Technology accelerators offer a lot to the startups that take part in their programs, from funding to mentorship to introductions to business partners and investors who can help the company grow.
But StartUp Health–a New York-based accelerator that dubs itself an ‘academy’ because of its mutliyear engagement with startups–is offering something new. Companies taking part in StartUp Health now have the potential to raise funding from the organization’s syndicate on crowdfunding site AngelList.
“I’ve only seen individual investors [start health-investing syndicates] on AngelList. We’re the first accelerator,” said Unity Stoakes, co-founder and president of Startup Health.
StartUp Health, which works with digital-health startups for a period of three years, has 97 companies in its current portfolio, he said.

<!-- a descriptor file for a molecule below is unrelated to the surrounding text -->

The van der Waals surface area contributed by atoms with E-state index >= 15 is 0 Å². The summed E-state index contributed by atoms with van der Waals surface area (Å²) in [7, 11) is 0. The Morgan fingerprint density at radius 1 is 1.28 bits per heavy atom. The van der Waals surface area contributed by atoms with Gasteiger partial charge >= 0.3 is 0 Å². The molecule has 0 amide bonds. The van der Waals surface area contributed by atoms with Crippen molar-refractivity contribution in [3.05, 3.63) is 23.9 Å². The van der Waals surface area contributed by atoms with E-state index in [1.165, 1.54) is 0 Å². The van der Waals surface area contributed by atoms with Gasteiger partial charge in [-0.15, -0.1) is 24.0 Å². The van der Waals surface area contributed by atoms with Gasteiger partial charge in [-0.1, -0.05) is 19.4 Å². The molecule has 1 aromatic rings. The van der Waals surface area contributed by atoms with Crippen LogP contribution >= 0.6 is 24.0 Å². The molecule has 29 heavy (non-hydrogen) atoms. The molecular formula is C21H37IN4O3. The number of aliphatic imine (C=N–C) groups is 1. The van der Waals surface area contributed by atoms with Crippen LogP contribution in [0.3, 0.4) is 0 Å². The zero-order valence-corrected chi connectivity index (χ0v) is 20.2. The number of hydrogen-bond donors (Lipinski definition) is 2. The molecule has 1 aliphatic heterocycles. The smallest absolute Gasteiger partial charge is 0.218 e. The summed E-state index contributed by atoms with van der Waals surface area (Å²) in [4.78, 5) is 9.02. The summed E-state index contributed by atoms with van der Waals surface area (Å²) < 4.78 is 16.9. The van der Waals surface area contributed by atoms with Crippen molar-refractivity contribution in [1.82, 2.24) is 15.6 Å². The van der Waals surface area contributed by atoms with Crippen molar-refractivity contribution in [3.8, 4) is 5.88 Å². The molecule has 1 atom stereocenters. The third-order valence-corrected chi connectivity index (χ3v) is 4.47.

The accelerator’s AngelList syndicate, which has 44 investors taking part, has funded its first StartUp Health company, providing nearly $200,000 for Tute Genomics Inc., Mr. Stoakes .
Tute makes cloud-based software that helps with genome interpretation, specifically a genome annotation and interpretation platform that helps doctors and researchers identify disease genes and biomarkers from next-generation sequencing data.
Reid Robison, chief executive of the Provo, Utah-based company, said the AngelList funding helped the company’s recently raised Series A round reach $3.4 million, Tute has also been backed by U.K.-based Eurovestech and by Peak Ventures.
Mr. Stoakes said that crowdfunding syndicates can be a necessary shot in the arm to startups as they also raise money the old-fashioned way.
“Raising funding can take weeks or months,” he said. “It can be a multimonth process. This is a multiday process.”
What started as an experiment for StartUp Health now has traction, he said. The accelerator said it aims to launch 10 to 12 crowdfunding campaigns for its companies each year.